BART strike looms as labor, management meet

BART strike threat from two unions leads to last-minute talks to avoid a shutdown. A BART strike Monday would strand up to 400,000 commuters.

Ben Margot/AP/File
Commuters wait in standstill traffic to pay their tolls on the San Francisco-Oakland Bay Bridge in Oakland, Calif., last month. San Francisco Bay Area commuters braced for the possibility of another train strike as the Bay Area Rapid Transit agency and its workers approached a deadline to reach a new contract deal. A BART strike would affect up to 400,000 commuters directly and snarl traffic for others.

Bay Area Rapid Transit managers and union leaders returned to the bargaining table Saturday in a last-minute bid to avoid a strike that would leave 400,000 commuters scrambling for other ways to get to work.

BART's two largest unions Thursday issued a 72-hour notice that employees would walk off the job Monday if they didn't reach agreement on a new contract by midnight Sunday. The labor action would shut down one of the nation's largest transit systems for the second time in a month.

The two sides resumed negotiations around 10 a.m. Saturday, with wide gaps remaining on key issues including wages, pensions, worker safety and health care costs.

Antonette Bryant, president of Amalgamated Transit Union Local 1555, said no progress was made during Friday's negotiations, which ended earlier than she had expected.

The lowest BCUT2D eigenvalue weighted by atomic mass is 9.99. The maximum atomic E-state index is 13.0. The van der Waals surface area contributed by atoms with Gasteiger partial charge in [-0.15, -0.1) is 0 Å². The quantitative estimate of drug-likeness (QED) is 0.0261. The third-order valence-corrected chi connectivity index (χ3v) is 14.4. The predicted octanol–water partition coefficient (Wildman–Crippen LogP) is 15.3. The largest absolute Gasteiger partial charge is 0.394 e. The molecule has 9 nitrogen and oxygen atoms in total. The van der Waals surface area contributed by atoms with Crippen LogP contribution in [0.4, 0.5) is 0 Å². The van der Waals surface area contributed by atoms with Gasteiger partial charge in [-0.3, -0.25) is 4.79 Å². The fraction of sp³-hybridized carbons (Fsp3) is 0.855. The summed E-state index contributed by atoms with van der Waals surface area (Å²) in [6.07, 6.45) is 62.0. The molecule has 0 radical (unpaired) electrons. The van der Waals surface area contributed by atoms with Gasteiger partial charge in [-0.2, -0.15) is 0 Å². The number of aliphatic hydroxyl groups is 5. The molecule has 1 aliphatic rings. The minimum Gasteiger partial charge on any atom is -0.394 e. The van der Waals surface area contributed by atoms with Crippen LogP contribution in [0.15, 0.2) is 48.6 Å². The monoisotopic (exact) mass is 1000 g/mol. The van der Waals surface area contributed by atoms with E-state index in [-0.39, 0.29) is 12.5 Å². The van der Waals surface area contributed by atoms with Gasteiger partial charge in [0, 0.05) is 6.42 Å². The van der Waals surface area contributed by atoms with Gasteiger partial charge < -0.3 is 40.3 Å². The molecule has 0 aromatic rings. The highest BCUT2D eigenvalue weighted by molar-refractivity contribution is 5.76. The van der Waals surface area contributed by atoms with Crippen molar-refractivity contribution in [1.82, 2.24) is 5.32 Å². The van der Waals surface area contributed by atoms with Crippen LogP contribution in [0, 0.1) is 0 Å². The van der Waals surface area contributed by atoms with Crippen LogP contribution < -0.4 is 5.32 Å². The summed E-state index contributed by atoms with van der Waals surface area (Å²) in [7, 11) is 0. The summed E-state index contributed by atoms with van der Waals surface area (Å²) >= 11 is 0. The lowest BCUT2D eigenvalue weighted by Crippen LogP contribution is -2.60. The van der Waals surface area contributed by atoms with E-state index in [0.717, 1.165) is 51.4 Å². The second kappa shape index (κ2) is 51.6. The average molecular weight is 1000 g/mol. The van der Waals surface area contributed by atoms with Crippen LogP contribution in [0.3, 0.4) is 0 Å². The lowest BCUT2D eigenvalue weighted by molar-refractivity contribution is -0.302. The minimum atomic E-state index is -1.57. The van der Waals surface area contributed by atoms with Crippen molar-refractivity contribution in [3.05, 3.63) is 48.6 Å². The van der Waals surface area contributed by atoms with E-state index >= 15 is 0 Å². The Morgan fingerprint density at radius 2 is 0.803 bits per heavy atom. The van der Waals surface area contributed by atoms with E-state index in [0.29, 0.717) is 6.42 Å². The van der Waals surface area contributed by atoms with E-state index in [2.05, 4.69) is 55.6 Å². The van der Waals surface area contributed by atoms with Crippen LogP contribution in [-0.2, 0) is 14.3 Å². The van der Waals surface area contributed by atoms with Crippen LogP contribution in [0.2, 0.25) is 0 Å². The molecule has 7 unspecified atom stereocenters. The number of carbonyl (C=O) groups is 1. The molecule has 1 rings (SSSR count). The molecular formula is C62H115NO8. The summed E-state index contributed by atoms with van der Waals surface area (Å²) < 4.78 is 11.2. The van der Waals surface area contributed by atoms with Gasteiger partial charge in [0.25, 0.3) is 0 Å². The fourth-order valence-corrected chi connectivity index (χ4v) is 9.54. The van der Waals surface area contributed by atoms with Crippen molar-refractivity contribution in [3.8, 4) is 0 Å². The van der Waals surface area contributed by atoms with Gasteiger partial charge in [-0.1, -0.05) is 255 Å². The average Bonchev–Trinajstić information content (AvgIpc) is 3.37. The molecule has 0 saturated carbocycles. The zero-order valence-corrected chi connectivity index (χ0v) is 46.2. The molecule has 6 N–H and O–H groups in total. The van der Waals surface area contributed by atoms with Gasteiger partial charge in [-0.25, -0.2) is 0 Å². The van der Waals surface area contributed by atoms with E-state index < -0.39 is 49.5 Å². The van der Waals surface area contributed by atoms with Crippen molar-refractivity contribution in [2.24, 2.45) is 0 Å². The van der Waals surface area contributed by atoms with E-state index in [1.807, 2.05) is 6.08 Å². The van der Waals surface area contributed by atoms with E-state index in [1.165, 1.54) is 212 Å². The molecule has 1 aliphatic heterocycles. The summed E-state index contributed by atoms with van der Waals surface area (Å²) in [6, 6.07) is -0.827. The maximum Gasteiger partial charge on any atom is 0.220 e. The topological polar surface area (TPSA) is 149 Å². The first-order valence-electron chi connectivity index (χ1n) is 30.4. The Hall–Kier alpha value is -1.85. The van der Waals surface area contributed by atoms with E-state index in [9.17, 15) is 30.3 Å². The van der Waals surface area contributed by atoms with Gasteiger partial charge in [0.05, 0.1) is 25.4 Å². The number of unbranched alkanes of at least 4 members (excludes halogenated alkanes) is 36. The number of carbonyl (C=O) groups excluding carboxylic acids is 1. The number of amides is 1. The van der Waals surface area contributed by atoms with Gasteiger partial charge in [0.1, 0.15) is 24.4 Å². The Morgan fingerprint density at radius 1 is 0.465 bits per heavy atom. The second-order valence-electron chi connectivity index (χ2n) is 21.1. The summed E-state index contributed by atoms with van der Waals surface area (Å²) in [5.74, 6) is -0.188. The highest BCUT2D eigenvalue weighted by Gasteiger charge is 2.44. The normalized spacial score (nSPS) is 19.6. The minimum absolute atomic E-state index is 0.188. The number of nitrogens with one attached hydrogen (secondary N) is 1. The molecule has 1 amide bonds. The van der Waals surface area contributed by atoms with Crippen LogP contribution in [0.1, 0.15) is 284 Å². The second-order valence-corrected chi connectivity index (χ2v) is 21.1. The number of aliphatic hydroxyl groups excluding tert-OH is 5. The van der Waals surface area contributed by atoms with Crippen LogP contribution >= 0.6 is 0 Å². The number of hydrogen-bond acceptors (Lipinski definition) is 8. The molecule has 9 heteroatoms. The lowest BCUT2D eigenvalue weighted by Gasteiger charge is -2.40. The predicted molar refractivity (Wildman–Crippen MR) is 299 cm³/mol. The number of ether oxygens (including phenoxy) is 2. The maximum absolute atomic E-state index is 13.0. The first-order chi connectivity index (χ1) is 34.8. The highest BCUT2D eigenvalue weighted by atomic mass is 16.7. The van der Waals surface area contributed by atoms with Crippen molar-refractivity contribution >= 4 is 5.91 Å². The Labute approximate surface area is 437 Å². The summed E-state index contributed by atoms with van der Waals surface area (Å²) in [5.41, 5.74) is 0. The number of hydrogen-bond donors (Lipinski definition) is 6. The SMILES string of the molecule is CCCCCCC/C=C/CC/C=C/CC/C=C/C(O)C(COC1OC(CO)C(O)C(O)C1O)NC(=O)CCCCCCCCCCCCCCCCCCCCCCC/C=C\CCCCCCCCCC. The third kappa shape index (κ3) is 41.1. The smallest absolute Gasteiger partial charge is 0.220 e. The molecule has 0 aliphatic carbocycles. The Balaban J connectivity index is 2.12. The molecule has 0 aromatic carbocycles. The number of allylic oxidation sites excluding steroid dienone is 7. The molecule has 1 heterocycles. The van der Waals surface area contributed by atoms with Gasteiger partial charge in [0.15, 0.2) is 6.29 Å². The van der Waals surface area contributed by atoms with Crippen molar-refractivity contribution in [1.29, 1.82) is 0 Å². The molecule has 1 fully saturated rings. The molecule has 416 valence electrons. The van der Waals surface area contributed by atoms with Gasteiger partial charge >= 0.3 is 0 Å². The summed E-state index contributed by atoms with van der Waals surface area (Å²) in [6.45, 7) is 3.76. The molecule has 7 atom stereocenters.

"Our team is giving it our best shot. We really do not want to disrupt service Monday," Bryant said Saturday. "We want a deal. We will do whatever it takes."

BART spokesman Rick Rice said agency managers are hopeful they can reach an agreement before Monday or continue negotiations without a service shutdown.

"We're making every effort possible to avoid any disruptions on Monday," Rice said Saturday.

Bay Area agencies are preparing ways to get commuters to work if there's a strike, but officials say there's no way to make up for the BART system.

"BART really is the backbone of the transit network. No other transit agency has the ability to absorb BART'scapacity if there's a disruption," said John Goodwin, spokesman for the Metropolitan Transportation Commission. "We're still hoping for the best, but it's time to prepare for the worst."

If there's a BART strike, transit agencies are planning to add bus and ferry service, keep carpool lanes open all day and even give away coffee gift cards to encourage drivers to pick up riders. They're also encouraging workers to avoid peak traffic hours or telecommute if possible.

When BART workers shut down train service for four days in early July, roadways were packed and commuters waited in long lines for buses and ferries. The unions agreed to call off that strike and extend their contracts until Sunday while negotiations continued.

A strike next week could lead to more gridlock than last month's strike, which came around the Fourth of July holiday when many workers were on vacation.

Bay Area and state officials have been pressuring BART managers and union leaders to reach an agreement this weekend, saying a strike would create financial hardship for working families and hurt the region's economy.

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